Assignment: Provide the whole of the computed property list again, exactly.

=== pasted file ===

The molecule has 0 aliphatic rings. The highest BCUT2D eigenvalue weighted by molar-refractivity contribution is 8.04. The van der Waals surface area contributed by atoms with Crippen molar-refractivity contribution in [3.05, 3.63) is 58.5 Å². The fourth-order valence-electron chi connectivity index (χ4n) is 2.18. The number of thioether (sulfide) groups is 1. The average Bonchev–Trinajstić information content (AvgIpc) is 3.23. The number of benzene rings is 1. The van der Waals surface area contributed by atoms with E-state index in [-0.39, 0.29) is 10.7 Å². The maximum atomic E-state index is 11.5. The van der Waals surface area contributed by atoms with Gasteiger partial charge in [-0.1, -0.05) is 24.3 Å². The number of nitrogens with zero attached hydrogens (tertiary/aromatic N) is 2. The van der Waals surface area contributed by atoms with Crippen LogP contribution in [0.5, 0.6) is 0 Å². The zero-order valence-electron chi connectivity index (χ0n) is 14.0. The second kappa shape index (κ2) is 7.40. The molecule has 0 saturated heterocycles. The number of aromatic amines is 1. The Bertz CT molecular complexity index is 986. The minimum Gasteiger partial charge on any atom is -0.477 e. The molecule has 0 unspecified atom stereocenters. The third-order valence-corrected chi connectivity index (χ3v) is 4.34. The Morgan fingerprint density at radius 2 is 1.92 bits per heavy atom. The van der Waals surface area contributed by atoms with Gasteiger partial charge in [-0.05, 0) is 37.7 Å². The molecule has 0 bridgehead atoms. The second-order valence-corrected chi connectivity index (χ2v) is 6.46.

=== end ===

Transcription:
The molecule has 0 aliphatic rings. The highest BCUT2D eigenvalue weighted by molar-refractivity contribution is 8.04. The van der Waals surface area contributed by atoms with Crippen molar-refractivity contribution in [3.05, 3.63) is 58.5 Å². The fourth-order valence-electron chi connectivity index (χ4n) is 2.18. The number of thioether (sulfide) groups is 1. The average Bonchev–Trinajstić information content (AvgIpc) is 3.23. The number of benzene rings is 1. The van der Waals surface area contributed by atoms with E-state index in [-0.39, 0.29) is 10.7 Å². The maximum atomic E-state index is 11.5. The van der Waals surface area contributed by atoms with Gasteiger partial charge in [-0.1, -0.05) is 24.3 Å². The number of nitrogens with zero attached hydrogens (tertiary/aromatic N) is 2. The van der Waals surface area contributed by atoms with Crippen LogP contribution in [0.5, 0.6) is 0 Å². The zero-order valence-electron chi connectivity index (χ0n) is 14.0. The second kappa shape index (κ2) is 7.40. The molecule has 0 saturated heterocycles. The number of aromatic amines is 1. The Bertz CT molecular complexity index is 986. The minimum Gasteiger partial charge on any atom is -0.477 e. The molecule has 0 unspecified atom stereocenters. The third-order valence-corrected chi connectivity index (χ3v) is 4.34. The Morgan fingerprint density at radius 2 is 1.92 bits per heavy atom. The van der Waals surface area contributed by atoms with Gasteiger partial charge in [-0.05, 0) is 37.7 Å². The molecule has 0 bridgehead atoms. The second-order valence-corrected chi connectivity index (χ2v) is 6.46.